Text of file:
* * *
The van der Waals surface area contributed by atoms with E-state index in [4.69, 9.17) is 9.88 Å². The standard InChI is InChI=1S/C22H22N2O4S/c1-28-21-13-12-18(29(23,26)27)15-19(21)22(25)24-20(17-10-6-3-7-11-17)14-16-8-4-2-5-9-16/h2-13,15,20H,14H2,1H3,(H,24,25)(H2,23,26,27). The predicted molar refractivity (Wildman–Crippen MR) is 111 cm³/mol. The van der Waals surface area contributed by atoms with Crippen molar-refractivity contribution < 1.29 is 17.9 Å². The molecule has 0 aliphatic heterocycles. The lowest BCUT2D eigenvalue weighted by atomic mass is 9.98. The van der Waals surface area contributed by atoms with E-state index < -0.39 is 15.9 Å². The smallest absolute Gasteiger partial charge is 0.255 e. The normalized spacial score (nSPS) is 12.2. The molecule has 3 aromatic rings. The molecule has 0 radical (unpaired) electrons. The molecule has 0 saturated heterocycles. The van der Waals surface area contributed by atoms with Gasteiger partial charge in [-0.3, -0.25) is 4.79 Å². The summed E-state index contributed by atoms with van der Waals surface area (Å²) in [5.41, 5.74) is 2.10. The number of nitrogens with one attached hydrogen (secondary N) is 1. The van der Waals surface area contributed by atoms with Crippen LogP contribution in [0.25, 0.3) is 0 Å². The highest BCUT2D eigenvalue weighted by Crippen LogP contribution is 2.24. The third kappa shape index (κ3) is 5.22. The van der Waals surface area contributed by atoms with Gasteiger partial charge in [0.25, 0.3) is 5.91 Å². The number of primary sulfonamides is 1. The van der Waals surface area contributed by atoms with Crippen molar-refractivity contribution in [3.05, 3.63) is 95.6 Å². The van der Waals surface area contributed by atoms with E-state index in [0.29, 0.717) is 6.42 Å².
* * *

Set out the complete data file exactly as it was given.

The van der Waals surface area contributed by atoms with E-state index in [4.69, 9.17) is 9.88 Å². The standard InChI is InChI=1S/C22H22N2O4S/c1-28-21-13-12-18(29(23,26)27)15-19(21)22(25)24-20(17-10-6-3-7-11-17)14-16-8-4-2-5-9-16/h2-13,15,20H,14H2,1H3,(H,24,25)(H2,23,26,27). The predicted molar refractivity (Wildman–Crippen MR) is 111 cm³/mol. The van der Waals surface area contributed by atoms with Crippen molar-refractivity contribution < 1.29 is 17.9 Å². The molecule has 0 aliphatic heterocycles. The lowest BCUT2D eigenvalue weighted by atomic mass is 9.98. The van der Waals surface area contributed by atoms with E-state index < -0.39 is 15.9 Å². The smallest absolute Gasteiger partial charge is 0.255 e. The normalized spacial score (nSPS) is 12.2. The molecule has 3 aromatic rings. The molecule has 0 radical (unpaired) electrons. The molecule has 0 saturated heterocycles. The van der Waals surface area contributed by atoms with Gasteiger partial charge in [-0.3, -0.25) is 4.79 Å². The summed E-state index contributed by atoms with van der Waals surface area (Å²) in [5.41, 5.74) is 2.10. The number of nitrogens with one attached hydrogen (secondary N) is 1. The van der Waals surface area contributed by atoms with Crippen LogP contribution in [0.25, 0.3) is 0 Å². The highest BCUT2D eigenvalue weighted by Crippen LogP contribution is 2.24. The third kappa shape index (κ3) is 5.22. The van der Waals surface area contributed by atoms with Gasteiger partial charge in [0.25, 0.3) is 5.91 Å². The number of primary sulfonamides is 1. The van der Waals surface area contributed by atoms with Crippen molar-refractivity contribution in [3.05, 3.63) is 95.6 Å². The van der Waals surface area contributed by atoms with E-state index in [0.29, 0.717) is 6.42 Å².